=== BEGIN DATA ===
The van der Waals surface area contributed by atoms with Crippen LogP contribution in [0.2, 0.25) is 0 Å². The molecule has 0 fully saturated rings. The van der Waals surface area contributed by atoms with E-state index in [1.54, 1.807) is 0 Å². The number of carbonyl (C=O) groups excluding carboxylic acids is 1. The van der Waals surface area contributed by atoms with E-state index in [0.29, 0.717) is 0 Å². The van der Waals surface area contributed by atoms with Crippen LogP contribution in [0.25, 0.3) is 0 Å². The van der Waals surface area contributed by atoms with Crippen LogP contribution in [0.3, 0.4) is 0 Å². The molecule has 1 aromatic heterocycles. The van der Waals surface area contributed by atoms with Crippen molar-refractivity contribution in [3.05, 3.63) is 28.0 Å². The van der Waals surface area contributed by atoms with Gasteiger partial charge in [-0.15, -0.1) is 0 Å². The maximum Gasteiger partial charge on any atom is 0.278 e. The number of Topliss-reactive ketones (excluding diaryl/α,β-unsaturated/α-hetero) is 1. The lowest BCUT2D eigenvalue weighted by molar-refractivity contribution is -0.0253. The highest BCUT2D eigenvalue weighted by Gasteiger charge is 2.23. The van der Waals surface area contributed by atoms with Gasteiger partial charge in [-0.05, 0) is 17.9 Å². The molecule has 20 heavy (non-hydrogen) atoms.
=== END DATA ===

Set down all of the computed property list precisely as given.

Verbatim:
The van der Waals surface area contributed by atoms with Crippen LogP contribution in [0.2, 0.25) is 0 Å². The molecule has 0 fully saturated rings. The van der Waals surface area contributed by atoms with E-state index in [1.54, 1.807) is 0 Å². The number of carbonyl (C=O) groups excluding carboxylic acids is 1. The van der Waals surface area contributed by atoms with E-state index in [0.29, 0.717) is 0 Å². The van der Waals surface area contributed by atoms with Crippen LogP contribution in [0.25, 0.3) is 0 Å². The van der Waals surface area contributed by atoms with Crippen LogP contribution in [0.3, 0.4) is 0 Å². The molecule has 1 aromatic heterocycles. The van der Waals surface area contributed by atoms with Crippen molar-refractivity contribution in [3.05, 3.63) is 28.0 Å². The van der Waals surface area contributed by atoms with Gasteiger partial charge in [-0.15, -0.1) is 0 Å². The maximum Gasteiger partial charge on any atom is 0.278 e. The number of Topliss-reactive ketones (excluding diaryl/α,β-unsaturated/α-hetero) is 1. The lowest BCUT2D eigenvalue weighted by molar-refractivity contribution is -0.0253. The highest BCUT2D eigenvalue weighted by Gasteiger charge is 2.23. The van der Waals surface area contributed by atoms with Gasteiger partial charge in [-0.05, 0) is 17.9 Å². The molecule has 20 heavy (non-hydrogen) atoms.